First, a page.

● one time of an offense under Section 49.08 or an offense under the laws of another state if the offense contains elements that are substantially similar to the elements of an offense under Section 49.08; or
● two times of any other offense relating to the operating of a motor vehicle while intoxicated, operating an aircraft while intoxicated, operating a watercraft while intoxicated, or operating or assembling an amusement ride while intoxicated.
When a person is charged with BWI after being involved in a boating accident, then the criminal charges could still become even more severe. Intoxication assault under Texas Penal Code § 49.07 establishes that an alleged offender can be charged with a third-degree felony if he or she, by accident or mistake, causes serious bodily injury to another person as the result of while operating a watercraft while intoxicated, and a person could be charged with intoxication manslaughter under Texas Penal Code § 49.08, a second-degree felony, if they, by accident or mistake, cause the death of another person as the result of operating a watercraft while intoxicated.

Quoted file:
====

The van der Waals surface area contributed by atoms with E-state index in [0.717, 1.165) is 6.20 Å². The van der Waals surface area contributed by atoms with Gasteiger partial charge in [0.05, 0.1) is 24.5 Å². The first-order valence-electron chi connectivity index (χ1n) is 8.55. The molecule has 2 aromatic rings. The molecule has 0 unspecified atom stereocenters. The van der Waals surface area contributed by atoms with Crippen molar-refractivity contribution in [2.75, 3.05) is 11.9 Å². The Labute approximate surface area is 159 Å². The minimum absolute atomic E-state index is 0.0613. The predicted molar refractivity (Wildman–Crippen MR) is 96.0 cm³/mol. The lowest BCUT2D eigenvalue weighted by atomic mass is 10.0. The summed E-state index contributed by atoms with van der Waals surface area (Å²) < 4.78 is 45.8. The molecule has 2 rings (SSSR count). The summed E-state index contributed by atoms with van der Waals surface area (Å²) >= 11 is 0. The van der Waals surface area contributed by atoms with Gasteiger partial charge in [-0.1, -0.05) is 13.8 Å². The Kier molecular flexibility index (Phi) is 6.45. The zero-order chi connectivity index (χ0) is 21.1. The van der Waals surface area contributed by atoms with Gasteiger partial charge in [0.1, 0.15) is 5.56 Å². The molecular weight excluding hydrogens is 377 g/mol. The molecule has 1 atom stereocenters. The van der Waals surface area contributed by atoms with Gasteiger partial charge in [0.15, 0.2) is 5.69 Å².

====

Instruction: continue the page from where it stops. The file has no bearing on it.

BWI convictions can carry serious consequences in some cases, but the nature of a sentence upon conviction will depend on how the alleged crime was classified. In general, criminal penalties are punishable as follows in Texas:
● Class B misdemeanor — Up to 180 days in jail and/or fine of up to $2,000
● Class A misdemeanor — Up to one year in jail and/or fine of up to $4,000
● Third-Degree Felony — Up to 10 years in prison and/or fine of up to $10,000
● Second-Degree Felony — Up to 20 years in prison and/or fine of up to $10,000
In addition to imprisonment and fines, alleged offenders will also have their driver’s licenses suspended by the Texas Department of Safety (DPS), and the suspension may be anywhere between six months and one year. You could also be assessed an annual surcharge